Re: Case distinctions as theoretical exercise

Phillip Hallam-Baker <phill@hallambaker.com> Tue, 15 March 2016 16:28 UTC

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Subject: Re: Case distinctions as theoretical exercise
From: Phillip Hallam-Baker <phill@hallambaker.com>
To: Doug Barton <dougb@dougbarton.us>
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Cc: John C Klensin <john-ietf@jck.com>, Paul Wouters <paul@nohats.ca>, IETF Discussion Mailing List <ietf@ietf.org>
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Oh come on.

I am sure that you can sort the problem out with some sort of rule
such as 'if case matters, use punycode for upper case'.

It won't of course because people have been trying and failing to put
account information into the DNS since the first DNS specs. The number
of people who can configure DNS that way are maybe 5% of the total
base. Big enterprises can't do it because the DNS is an infrastructure
for describing hosts and they have other infrastructures for tracking
people. Small enterprises can't do it because if you don't run your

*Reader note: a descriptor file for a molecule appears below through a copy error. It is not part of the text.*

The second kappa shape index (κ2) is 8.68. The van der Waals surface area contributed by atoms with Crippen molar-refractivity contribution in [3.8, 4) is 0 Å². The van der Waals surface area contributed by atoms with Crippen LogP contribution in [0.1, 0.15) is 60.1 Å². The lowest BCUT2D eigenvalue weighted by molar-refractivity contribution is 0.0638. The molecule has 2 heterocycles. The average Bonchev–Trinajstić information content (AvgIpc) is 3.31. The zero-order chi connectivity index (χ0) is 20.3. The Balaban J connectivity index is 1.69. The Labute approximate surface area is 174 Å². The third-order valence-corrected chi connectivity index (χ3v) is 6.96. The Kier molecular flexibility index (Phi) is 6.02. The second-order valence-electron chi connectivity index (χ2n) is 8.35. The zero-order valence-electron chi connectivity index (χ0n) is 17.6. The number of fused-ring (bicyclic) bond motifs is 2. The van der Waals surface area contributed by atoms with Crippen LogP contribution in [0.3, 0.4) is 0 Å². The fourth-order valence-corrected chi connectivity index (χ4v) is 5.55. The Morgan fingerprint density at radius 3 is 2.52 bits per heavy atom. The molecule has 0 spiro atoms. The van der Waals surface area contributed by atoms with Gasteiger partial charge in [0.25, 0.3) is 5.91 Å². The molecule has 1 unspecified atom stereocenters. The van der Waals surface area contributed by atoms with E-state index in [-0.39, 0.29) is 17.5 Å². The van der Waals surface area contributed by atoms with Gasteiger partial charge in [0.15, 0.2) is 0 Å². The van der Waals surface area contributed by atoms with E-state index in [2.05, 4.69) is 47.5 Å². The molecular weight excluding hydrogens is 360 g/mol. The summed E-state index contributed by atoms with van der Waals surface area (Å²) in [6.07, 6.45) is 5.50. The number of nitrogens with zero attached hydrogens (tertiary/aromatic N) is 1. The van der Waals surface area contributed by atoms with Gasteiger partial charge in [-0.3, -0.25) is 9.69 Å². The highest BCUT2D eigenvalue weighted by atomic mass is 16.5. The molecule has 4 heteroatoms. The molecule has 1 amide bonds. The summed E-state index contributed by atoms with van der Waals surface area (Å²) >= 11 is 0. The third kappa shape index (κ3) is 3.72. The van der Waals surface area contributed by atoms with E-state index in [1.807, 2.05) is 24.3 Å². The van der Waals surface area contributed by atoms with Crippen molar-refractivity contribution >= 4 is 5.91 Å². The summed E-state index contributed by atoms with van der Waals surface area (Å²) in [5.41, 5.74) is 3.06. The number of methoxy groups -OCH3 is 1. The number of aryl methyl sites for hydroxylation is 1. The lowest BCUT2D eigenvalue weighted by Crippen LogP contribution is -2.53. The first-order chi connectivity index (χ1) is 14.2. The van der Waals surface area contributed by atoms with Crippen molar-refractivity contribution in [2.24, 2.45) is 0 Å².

own DNS, you are left entering RRs through Web interfaces that only
recently started supporting SRV.

Let these folk get on with their experiment so that they can learn
what others have learned before for themselves.


The only way you could do that sort of thing with DNS records is if
you were doing something like S/MIME and you had a LRA for the domain
with its own root or intermediate cert and published an authenticator
for that in the DNS. then you could put a link to your directory where
account granular lookup can be performed in the DNS next to it.

This fits S/MIME a lot better than OpenPGP because it is already
hierarchical. Of course you can do the same thing with OpenPGP but the
cost is that you are imposing the DNSSEC hierarchy on OpenPGP.

This is not a solution, it is a distraction. But the sooner they get
started on learning the problems themselves, the sooner we can get
onto the next thing.